Staff at a London NHS trust employed by a third-party contractor are today beginning the first in a series of strikes amid claims they are being paid significantly less than their in-house counterparts – raising the issue of pay disparity between outsourced workers and employees.
United Voices of the World (UVW), the union representing outsourced workers at St Mary’s Hospital in Paddington, north-west London – part of Imperial College Healthcare NHS Trust – claims they earn up to £10,000 less per year than equivalent staff who are employed under the NHS’s own ‘Agenda for change’ pay scale.
UVW also raised concerns that workers cannot afford to take sick leave because they are only covered by the minimum statutory sick pay, which does not cover the first three days of sickness absence.
However, Paul Holcroft, associate director at Croner, pointed out there was no requirement for the hospital to match outsourced workers’ wages and sick pay with in-house staff.
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“In the case of the workers at St Mary’s Hospital, the decision to strike mirrors many recent examples in which outsourced staff have protested at being treated less favourably than their in-house colleagues,” said Holcroft.
“Some groups have even tried to claim, albeit unsuccessfully, that they should be considered as being directly employed because of the conditions placed upon them.”
UVW has publicly committed to successive weeks of strike action, and warned that it will stretch into December if its demands are unmet.
In a statement on the trust’s website, Imperial College Healthcare NHS Trust CEO Professor Tim Orchard said the organisation was “concerned” about the impact of minimum pay on its staff, and their welfare has been part of new considerations for the retendering of its facilities management contract, which will come into effect in April 2020.
Orchard added that all staff will be paid the London living wage – currently £10.55 per hour – once the contract starts, and the trust will be working with its contract partners to look at any improvements that can be made before this.
The strikes in the NHS mirror issues in the higher education sector, with figures around spending on outsourced workers recently revealed by the Guardian under Freedom of Information laws.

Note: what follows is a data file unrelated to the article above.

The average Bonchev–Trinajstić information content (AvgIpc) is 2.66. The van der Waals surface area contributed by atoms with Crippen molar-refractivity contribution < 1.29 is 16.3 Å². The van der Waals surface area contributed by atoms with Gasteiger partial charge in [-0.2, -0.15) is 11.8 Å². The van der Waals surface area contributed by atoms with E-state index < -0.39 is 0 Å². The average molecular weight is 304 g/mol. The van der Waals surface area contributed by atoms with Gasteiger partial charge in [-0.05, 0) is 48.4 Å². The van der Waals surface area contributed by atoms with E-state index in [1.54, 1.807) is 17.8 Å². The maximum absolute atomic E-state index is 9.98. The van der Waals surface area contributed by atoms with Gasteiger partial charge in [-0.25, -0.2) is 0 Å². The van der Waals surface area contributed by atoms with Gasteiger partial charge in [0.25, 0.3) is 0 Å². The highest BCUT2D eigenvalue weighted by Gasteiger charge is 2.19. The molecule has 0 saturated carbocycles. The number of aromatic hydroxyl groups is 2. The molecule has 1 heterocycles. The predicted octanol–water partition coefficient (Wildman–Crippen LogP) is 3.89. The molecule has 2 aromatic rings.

The newspaper reported that data released by 42 universities showed the number of outsourced workers on zero-hours contracts had increased by almost 70 per cent over seven years, as a means to drive efficiencies amid reductions in funding.
Individuals who are employed by third-party outsourcing companies often have considerably less favourable terms and conditions, and pension arrangements, than full-time university staff, which many feel creates a two-tier workforce.
A spokesperson for UVW told the Guardian that despite many universities marketing themselves as ethical and critical of exploitation, many of its members who work in higher education institutions are left in “brutal poverty”.
“The exploitative practice of outsourcing means that universities operate a two-tier system, whereby some workers are valued and represented, while others work all hours for poverty wages, can’t afford to take breaks and are often forced to work while ill or injured because of the measly statutory sick pay offered by their direct employer,” they added.
In 2017, outsourced cleaners at the London School of Economics took industrial action that resulted in them being brought in-house by the university. At the time, Jessica Foster, associate at TLT, predicted that the case could open doors to outsourced workers, arguing that they should be able to collectively bargain with the company that ultimately contracts for their services.
She added: “For the direct employees, allowing the outsourced workers to join the collective bargaining unit may weaken the terms offered to them, as in many cases a middle ground will be reached for all workers.”
According to the Guardian, hundreds of outsourced cleaners, porters and security workers at University College London are also due to vote on strike action this month for similar pay and conditions to their in-house colleagues.
A Sodexo spokesperson said: “We have been working with our people and recognised trade unions to address their concerns. We are disappointed that some staff have voted to take industrial action. We remain open to negotiation and arbitration. It has already been agreed that the new facilities management contract at Imperial NHS Trust will pay the London living wage as the minimum pay rate from April 2020.”